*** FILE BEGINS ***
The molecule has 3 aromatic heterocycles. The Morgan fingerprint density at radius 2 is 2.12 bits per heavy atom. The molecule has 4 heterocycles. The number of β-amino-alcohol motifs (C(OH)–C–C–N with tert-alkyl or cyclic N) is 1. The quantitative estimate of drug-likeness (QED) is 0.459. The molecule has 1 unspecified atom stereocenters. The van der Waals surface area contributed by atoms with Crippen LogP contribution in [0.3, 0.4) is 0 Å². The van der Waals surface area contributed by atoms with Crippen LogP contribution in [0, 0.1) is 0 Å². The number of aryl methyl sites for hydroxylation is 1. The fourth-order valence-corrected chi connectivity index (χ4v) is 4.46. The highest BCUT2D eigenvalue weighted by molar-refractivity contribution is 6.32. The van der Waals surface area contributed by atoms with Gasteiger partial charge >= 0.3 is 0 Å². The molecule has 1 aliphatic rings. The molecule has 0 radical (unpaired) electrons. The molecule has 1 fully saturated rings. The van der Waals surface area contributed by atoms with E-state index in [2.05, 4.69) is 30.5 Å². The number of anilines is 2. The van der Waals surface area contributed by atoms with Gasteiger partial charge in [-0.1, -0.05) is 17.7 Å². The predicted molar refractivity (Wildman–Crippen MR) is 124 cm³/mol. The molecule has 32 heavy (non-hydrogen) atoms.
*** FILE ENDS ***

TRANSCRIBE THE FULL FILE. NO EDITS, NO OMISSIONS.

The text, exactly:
The molecule has 3 aromatic heterocycles. The Morgan fingerprint density at radius 2 is 2.12 bits per heavy atom. The molecule has 4 heterocycles. The number of β-amino-alcohol motifs (C(OH)–C–C–N with tert-alkyl or cyclic N) is 1. The quantitative estimate of drug-likeness (QED) is 0.459. The molecule has 1 unspecified atom stereocenters. The van der Waals surface area contributed by atoms with Crippen LogP contribution in [0.3, 0.4) is 0 Å². The van der Waals surface area contributed by atoms with Crippen LogP contribution in [0, 0.1) is 0 Å². The number of aryl methyl sites for hydroxylation is 1. The fourth-order valence-corrected chi connectivity index (χ4v) is 4.46. The highest BCUT2D eigenvalue weighted by molar-refractivity contribution is 6.32. The van der Waals surface area contributed by atoms with Gasteiger partial charge >= 0.3 is 0 Å². The molecule has 1 aliphatic rings. The molecule has 0 radical (unpaired) electrons. The molecule has 1 fully saturated rings. The van der Waals surface area contributed by atoms with E-state index in [2.05, 4.69) is 30.5 Å². The number of anilines is 2. The van der Waals surface area contributed by atoms with Gasteiger partial charge in [-0.1, -0.05) is 17.7 Å². The predicted molar refractivity (Wildman–Crippen MR) is 124 cm³/mol. The molecule has 32 heavy (non-hydrogen) atoms.